Minimum temperatures over the central to southern interior will be relatively low on Wednesday (21st) and Thursday (22nd) morning.
    It will be significantly colder (+/- 10° C drop in temperatures) over the southern interior (most of the Western Cape and Eastern Cape) on Tuesday and Wednesday (20th and 21st), accompanied by strong southerly to westerly winds. The wind should be especially strong along the coast.

    Small areas of frost may occur over the southern escarpment on Wednesday and Thursday morning.
    Thundershowers will occur over most of the northeastern parts on Tuesday (20th). Some of these may become severe, with strong winds and hail possible in places especially during the late afternoon.
    Rain and showers will occur from the western winter rainfall region and western Garden Route (Tuesday 20th) moving through to the eastern Garden Route (Wednesday 21st) before clearing.
    Most of the country will be dry on Thursday (22nd).
    Thundershowers will redevelop over the northeastern parts from Friday. Scattered thundershowers should occur from the Free State and North West eastwards during the weekend. These should continue into early next week.
    Some thundershowers during the weekend and early next week will become severe, including parts of the Free State and North West.
    There are early indications of more significant rainfall over the summer rainfall region by Tuesday (27th) with rain also indicated over the southern coastal belt and adjacent interior. These projections specifically are somewhat far ahead of time and not necessarily considered reliable.
    It will become hot and dry over the western interior from Friday (23rd).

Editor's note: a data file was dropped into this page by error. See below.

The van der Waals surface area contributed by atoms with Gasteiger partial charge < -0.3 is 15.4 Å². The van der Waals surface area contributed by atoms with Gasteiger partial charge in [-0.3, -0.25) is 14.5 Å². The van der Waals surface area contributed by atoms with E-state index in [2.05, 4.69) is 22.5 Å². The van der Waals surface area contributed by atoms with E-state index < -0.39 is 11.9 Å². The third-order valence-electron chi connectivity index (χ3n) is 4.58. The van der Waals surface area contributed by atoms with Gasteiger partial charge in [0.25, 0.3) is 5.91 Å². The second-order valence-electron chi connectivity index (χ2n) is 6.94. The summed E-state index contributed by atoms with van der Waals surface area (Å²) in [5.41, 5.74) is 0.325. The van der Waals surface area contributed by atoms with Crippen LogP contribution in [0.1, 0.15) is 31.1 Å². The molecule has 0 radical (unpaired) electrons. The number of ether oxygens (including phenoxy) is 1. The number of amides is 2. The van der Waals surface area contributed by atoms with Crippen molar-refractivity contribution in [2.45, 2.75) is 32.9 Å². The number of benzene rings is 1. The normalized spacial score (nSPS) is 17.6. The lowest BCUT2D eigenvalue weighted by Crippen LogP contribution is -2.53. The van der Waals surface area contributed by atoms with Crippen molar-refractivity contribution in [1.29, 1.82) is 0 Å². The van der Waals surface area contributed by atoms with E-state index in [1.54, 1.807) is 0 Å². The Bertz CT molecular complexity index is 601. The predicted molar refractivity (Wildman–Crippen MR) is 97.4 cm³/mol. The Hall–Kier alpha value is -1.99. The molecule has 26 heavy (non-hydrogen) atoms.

Strong southeasterlies are expected over the southwestern coastal areas most of the time. Where vegetation is dry, this could enhance the probabilities for the development and spread of wild fires.

    Seasonal overview
    The tropical Pacific continues to meet some, but not all, El Niño criteria. The Bureau's ENSO Outlook remains at El Niño ALERT, meaning there is at least a 70% chance of El Niño fully forming in 2018.

    Sea surface temperatures in the tropical Pacific Ocean now exceed El Niño thresholds. However, atmospheric indicators - such as trade winds, cloudiness, pressure patterns and the Southern Oscillation Index (SOI) - have yet to show consistent or sustained signs of El Niño. This clearly indicates that the tropical ocean and atmosphere are not currently reinforcing each other and remain 'uncoupled'. This coupling is required to not only fully develop and sustain an El Niño, but is what drives widespread global weather and climate impacts.

    International climate models predict sea surface temperatures to remain above El Niño levels in the coming months. By February, two of the eight surveyed models dip just below El Niño thresholds.... - Australian Bureau of Meteorology - http://www.bom.gov.au